If you’re more into the European sound of battle turntablism (synthetic electronic industrial techy stuff) you might wanna try stuff on the Breakz R Uz label by people such as DJ Peabird, DJ Clear etc. I’ve been told tools by DJ Tigerstle, Awekid & Muzzel, and I.E. Merg are good.
It’s always useful to have a trusty skipless tool such as the highly popular, Q-Bert – Superseal.
When I started DJing, DJ Rectangle was pretty much the only one making tools. He’s released a whole series of Battle Weapons which are great all-rounders – some classic familiar hop hop beats, tones, skipless sounds, and his trademark Kung Fu movie samples!
For digital scratch tools (as well as digital music downloads), check the DJ Tools section on popular online stores such as www.junodownload.com.
World DMC champion DJ Vajra has kindly put together a digital scratch tool for free download here:
Turntablism is an artform that can take a lifetime to master, just like Kung Fu!
You have to spend as much time as YOU need to. Seriously. There is no other answer I can give you. Everyone learns at a different pace so practice as much or as little as you want to but obviously, the more you put in, the more you will get out.
Scratching (in particular) requires your hands to move in a way they are not used to moving so it will take time to “condition” them. Remember, there was a time when you couldn’t use your hands to write but with practice and repetition your hands will be able to do anything.
There’s 2 things that need developing – Strength and Coordination.
Strip things down to the very basics and only scratch at the speed that your hands can cope with for now. As long as your are dedicated and practice daily, you will notice improvements. Whenever the scratch becomes comfortable, keep challenging your hands by gradually increasing the speed of the beat you scratch to the complexity of the scratches you try to perform. You need to put your hands through stress so that they will grow stronger – just like weight training.
The reason most people fail at scratching is because they try to rush the learning process. Its easy to watch people like Qbert and think that level of skill can be achieved instantly but some of the best scratchers have been practicing for 10-20 years. A little practice everyday will add up.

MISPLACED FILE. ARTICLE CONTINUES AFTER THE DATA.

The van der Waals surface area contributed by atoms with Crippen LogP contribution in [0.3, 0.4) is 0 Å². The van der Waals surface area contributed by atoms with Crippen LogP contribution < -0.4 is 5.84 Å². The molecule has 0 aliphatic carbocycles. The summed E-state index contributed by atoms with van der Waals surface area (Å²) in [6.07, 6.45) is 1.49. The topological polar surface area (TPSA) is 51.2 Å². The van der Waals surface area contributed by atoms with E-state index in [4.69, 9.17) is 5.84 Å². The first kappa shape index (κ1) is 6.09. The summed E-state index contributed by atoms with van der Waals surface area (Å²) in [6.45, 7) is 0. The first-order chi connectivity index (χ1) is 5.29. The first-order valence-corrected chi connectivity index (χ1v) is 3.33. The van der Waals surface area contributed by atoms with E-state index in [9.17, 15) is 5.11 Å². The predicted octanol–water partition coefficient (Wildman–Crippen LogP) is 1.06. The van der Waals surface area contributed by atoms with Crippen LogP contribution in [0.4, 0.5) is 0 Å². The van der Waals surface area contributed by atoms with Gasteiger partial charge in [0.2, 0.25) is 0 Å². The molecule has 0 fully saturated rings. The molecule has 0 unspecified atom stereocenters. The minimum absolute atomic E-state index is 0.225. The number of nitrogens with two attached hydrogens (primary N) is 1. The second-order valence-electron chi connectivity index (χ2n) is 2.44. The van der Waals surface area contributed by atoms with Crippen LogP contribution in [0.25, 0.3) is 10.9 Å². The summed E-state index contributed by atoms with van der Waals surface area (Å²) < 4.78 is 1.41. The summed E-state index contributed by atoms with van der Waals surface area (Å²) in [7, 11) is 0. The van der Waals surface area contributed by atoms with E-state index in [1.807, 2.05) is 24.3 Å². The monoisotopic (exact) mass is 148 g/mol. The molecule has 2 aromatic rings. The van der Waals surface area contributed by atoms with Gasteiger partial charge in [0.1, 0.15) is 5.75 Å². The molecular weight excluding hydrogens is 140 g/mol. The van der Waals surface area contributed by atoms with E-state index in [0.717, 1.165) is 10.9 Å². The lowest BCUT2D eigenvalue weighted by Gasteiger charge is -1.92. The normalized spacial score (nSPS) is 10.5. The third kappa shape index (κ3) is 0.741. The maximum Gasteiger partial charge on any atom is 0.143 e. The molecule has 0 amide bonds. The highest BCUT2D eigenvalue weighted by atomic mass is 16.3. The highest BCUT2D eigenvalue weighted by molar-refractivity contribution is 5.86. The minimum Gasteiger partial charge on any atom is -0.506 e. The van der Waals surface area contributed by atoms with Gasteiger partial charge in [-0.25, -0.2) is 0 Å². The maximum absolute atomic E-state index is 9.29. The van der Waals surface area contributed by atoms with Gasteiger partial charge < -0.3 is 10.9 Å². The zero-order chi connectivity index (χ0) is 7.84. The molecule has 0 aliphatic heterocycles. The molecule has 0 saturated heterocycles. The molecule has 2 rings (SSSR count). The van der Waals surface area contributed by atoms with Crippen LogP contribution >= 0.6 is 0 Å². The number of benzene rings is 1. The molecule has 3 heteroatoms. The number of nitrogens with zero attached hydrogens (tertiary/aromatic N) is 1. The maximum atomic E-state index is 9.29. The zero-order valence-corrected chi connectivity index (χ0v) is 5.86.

There is no set formula to composing a battle routine, just as there is no set formula to writing a song or painting a picture. If you can scratch, beat juggle, and mix between records, then you are already well on your way. You just need to put things together into a tight, well-timed order with possibly an intro and an outro.
When it comes to battling, common sense tells me that judges will be looking for skill, musicality, technicality, and probably most importantly, originality. Therefore, this isn’t really something anyone can help you with. It is the responsibility of each and every turntablist to create something of their own that represents their style. The ideas have to come from you and that is what it means to be a turntablist.
I’d suggest you spend some time trying to decide what you are trying to “say” in your routine, in terms of a message and style of music etc. When you have a direction, you then need to find the records and sounds you need, and the rest is down to you spending lots of time on the turntables discovering things but also making mistakes.
Check out the my Turntable Training Tool for tips on using cue stickers for speedy transitions and other creative effects when performing routines.
When creating a routine for performing on a DVS (like Serato or Traktor), I first visualise the routine in my mind and start composing the routine in my head. I think long and hard about what I want to do on the turntables (i.e. scratch, juggle, what words I need etc.) and then I try and find the audio I need to do it. From here, I determine which of the audio needs to be on my left turntable and which need to be on the right. Then, I group the audio together and produce 2 different WAV files (one for each turntable) using a sequencer (like Acid Pro or Ableton) so that the sounds are all in the order that I need them to be on the vinyl for me to manipulate them.
It takes a lot of trial and error to get the spacing right in between each sound so that they land at the place you want them to on the vinyl (e.g. 12 o’clock position). Once you have the audio in the right place, you have to practice the routine hard until you’re able to do it fluently. It may take you months until you have what you were aiming for but that is the kind of commitment it takes for battling. Some DMC guys practice a routine for years before they feel ready to battle. And even then, it can all go wrong on the night…